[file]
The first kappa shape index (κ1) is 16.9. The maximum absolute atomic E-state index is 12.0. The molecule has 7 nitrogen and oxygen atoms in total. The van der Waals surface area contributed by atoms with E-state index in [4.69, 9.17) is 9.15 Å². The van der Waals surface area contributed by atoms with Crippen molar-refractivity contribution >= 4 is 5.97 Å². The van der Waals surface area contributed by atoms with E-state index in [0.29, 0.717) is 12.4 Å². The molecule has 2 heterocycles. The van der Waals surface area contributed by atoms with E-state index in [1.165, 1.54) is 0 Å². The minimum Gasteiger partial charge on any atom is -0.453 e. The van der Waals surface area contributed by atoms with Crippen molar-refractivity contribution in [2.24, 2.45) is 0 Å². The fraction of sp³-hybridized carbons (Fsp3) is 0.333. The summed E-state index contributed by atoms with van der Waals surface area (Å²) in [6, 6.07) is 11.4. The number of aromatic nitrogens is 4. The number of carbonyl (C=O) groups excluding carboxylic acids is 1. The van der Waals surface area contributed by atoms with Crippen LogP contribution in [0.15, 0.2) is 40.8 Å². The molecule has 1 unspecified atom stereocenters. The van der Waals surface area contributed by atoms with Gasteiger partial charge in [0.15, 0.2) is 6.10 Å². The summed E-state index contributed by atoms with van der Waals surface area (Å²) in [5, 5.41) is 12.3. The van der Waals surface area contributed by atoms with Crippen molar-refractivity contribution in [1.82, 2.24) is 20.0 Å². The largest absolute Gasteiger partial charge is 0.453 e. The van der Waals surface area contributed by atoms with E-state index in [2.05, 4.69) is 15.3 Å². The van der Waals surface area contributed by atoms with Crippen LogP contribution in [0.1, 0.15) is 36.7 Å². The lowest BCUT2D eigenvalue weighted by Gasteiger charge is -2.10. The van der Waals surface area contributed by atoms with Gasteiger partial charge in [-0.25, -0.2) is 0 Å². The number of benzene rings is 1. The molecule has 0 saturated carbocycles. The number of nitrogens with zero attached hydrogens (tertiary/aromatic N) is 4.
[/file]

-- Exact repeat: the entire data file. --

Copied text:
The first kappa shape index (κ1) is 16.9. The maximum absolute atomic E-state index is 12.0. The molecule has 7 nitrogen and oxygen atoms in total. The van der Waals surface area contributed by atoms with E-state index in [4.69, 9.17) is 9.15 Å². The van der Waals surface area contributed by atoms with Crippen molar-refractivity contribution >= 4 is 5.97 Å². The van der Waals surface area contributed by atoms with E-state index in [0.29, 0.717) is 12.4 Å². The molecule has 2 heterocycles. The van der Waals surface area contributed by atoms with E-state index in [1.165, 1.54) is 0 Å². The minimum Gasteiger partial charge on any atom is -0.453 e. The van der Waals surface area contributed by atoms with Crippen molar-refractivity contribution in [2.24, 2.45) is 0 Å². The fraction of sp³-hybridized carbons (Fsp3) is 0.333. The summed E-state index contributed by atoms with van der Waals surface area (Å²) in [6, 6.07) is 11.4. The number of aromatic nitrogens is 4. The number of carbonyl (C=O) groups excluding carboxylic acids is 1. The van der Waals surface area contributed by atoms with Crippen LogP contribution in [0.15, 0.2) is 40.8 Å². The molecule has 1 unspecified atom stereocenters. The van der Waals surface area contributed by atoms with Gasteiger partial charge in [0.15, 0.2) is 6.10 Å². The summed E-state index contributed by atoms with van der Waals surface area (Å²) in [5, 5.41) is 12.3. The van der Waals surface area contributed by atoms with Crippen molar-refractivity contribution in [1.82, 2.24) is 20.0 Å². The largest absolute Gasteiger partial charge is 0.453 e. The van der Waals surface area contributed by atoms with E-state index in [2.05, 4.69) is 15.3 Å². The van der Waals surface area contributed by atoms with Crippen LogP contribution in [0.1, 0.15) is 36.7 Å². The lowest BCUT2D eigenvalue weighted by Gasteiger charge is -2.10. The van der Waals surface area contributed by atoms with Gasteiger partial charge in [-0.25, -0.2) is 0 Å². The number of benzene rings is 1. The molecule has 0 saturated carbocycles. The number of nitrogens with zero attached hydrogens (tertiary/aromatic N) is 4.